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For a person that could not see, would it be nice to have different elevator buttons arranged into different patterns, not sure which ones, at all, or not?

On one hand, it would make things interesting. Elevators would remind you of different places (.?or settings), ? making it even good for the blind-person's inner state machine kick in ("I'm in this setting, I'm in that setting).

On the other hand, besides the usual usability features, having the interface the same on all elevators would, at least theoretically, allow the person to know where they were "in their mind", independent of the interface, while ease of use.

Note: in all cases, there should be nice-feeling protrusions to direct the shape of the buttons on the elevator, with braille.

  • I'm not sure I understand what your actual question is here. What are you looking for in an answer? – JonW Dec 12 '15 at 11:21
  • Why so many one-sided questions. 82345261 – Jack Maddington Dec 12 '15 at 11:27
  • Your questions here are all very broad and vague. I suggest you look over the tour to see a bit more about how this site works. Remember: questions should be based on actual problems that you have faced so that we can solve them. It's not a discussion site, we're here to answer specific questions about User Experience. – JonW Dec 12 '15 at 11:39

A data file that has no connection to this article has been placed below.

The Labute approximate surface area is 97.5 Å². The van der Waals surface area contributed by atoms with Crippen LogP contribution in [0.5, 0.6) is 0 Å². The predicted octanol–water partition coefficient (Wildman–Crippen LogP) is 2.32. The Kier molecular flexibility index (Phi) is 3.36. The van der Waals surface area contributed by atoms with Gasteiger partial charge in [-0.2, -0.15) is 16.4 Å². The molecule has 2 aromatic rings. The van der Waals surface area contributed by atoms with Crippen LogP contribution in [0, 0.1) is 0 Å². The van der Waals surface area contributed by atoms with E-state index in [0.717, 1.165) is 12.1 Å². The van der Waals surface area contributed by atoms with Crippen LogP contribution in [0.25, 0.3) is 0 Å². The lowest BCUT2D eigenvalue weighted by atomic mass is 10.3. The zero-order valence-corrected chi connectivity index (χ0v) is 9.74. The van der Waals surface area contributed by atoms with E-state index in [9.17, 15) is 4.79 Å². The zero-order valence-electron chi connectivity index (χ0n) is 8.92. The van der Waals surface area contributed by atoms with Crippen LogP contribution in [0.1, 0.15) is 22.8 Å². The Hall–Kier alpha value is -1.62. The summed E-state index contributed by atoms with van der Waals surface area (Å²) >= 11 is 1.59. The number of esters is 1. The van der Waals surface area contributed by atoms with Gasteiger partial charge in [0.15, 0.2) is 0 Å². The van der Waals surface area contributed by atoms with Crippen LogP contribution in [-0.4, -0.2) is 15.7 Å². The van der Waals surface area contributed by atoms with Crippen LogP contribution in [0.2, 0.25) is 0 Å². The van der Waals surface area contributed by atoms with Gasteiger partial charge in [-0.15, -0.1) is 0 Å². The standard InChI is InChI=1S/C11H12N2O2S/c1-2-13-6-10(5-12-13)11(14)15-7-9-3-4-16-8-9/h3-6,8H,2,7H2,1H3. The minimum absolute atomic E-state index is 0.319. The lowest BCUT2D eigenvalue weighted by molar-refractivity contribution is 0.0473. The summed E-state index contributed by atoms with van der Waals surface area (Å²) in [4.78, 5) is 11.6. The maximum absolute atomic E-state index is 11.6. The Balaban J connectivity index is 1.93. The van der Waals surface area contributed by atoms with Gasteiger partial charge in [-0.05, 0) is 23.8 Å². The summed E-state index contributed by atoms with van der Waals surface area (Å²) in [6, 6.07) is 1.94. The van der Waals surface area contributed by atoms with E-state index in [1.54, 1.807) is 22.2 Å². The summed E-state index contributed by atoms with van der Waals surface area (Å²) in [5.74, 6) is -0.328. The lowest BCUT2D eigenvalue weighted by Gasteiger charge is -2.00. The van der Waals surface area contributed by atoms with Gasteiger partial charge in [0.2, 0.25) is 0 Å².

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    In the United States, elevator button layout is regulated by accessibility standards. – user1757436 Dec 16 '15 at 14:19
  • I guess I won't be seeing elevator buttons which look cool and also work intetestingly with the blind anywhere then. Forgive my dumb question. – Jack Maddington Dec 19 '15 at 2:00
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I think you should ask blind people what the prefer. I'm not blind so I cannot judge what a blind person would like about elevator buttons.

My current best bet is to stay persistent and keep the same button layouts for every stage

  • Sorry I don't really see this a good answer. Blind people are people too it is fairly easy to judge what a blind person would like, that is actually a big part of UX design (accessibility). The second part of your answer I like (and I believe is the correct answer) but you don't state why persistence/consistency is better such as avoiding confusion, quicker learning of the interface, longer memory of how to use the interface, cheaper implementation, etc. – DasBeasto Dec 21 '15 at 16:53
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No. Blind people aren't stupid, they're perfectly aware of where they are. Swapping buttons and using different layouts only creates usability problems.

Imagine working with a qwerty keyboard at home and having a dvorak model at work. Does that sound handy?

  • Yeah, I suppose the usability problems are CREATED in this manner. It's not that they were there in the first place. – Jack Maddington Dec 12 '15 at 12:16
  • If voice recognition (here we are talking about using it for typing) is not available, and spelling is a problem, then using voice to say a language-layout'-code would help to make the keyboard work as desired (assuming compatiblre layouts), and the uuser could choose qeerty or dvorac by voice and switch as needed. – Jack Maddington Dec 12 '15 at 12:24

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